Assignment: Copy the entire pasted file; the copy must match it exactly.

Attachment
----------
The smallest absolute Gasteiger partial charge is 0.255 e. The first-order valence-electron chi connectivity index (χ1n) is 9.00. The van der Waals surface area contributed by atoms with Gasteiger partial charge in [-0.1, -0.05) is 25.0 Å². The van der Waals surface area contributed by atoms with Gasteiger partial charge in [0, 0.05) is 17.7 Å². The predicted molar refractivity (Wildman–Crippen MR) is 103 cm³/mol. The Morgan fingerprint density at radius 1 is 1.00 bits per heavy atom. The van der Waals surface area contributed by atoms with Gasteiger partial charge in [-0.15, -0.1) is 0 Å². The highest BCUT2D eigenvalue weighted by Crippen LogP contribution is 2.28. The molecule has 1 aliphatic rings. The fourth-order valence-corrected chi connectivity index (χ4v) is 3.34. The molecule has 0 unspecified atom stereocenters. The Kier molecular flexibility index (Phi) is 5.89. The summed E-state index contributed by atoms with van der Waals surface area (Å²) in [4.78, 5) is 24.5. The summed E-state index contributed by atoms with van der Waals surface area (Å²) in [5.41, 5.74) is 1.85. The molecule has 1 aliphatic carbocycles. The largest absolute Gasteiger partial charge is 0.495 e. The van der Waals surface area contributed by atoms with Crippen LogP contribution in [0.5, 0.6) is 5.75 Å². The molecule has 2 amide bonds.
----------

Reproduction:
The smallest absolute Gasteiger partial charge is 0.255 e. The first-order valence-electron chi connectivity index (χ1n) is 9.00. The van der Waals surface area contributed by atoms with Gasteiger partial charge in [-0.1, -0.05) is 25.0 Å². The van der Waals surface area contributed by atoms with Gasteiger partial charge in [0, 0.05) is 17.7 Å². The predicted molar refractivity (Wildman–Crippen MR) is 103 cm³/mol. The Morgan fingerprint density at radius 1 is 1.00 bits per heavy atom. The van der Waals surface area contributed by atoms with Gasteiger partial charge in [-0.15, -0.1) is 0 Å². The highest BCUT2D eigenvalue weighted by Crippen LogP contribution is 2.28. The molecule has 1 aliphatic rings. The fourth-order valence-corrected chi connectivity index (χ4v) is 3.34. The molecule has 0 unspecified atom stereocenters. The Kier molecular flexibility index (Phi) is 5.89. The summed E-state index contributed by atoms with van der Waals surface area (Å²) in [4.78, 5) is 24.5. The summed E-state index contributed by atoms with van der Waals surface area (Å²) in [5.41, 5.74) is 1.85. The molecule has 1 aliphatic carbocycles. The largest absolute Gasteiger partial charge is 0.495 e. The van der Waals surface area contributed by atoms with Crippen LogP contribution in [0.5, 0.6) is 5.75 Å². The molecule has 2 amide bonds.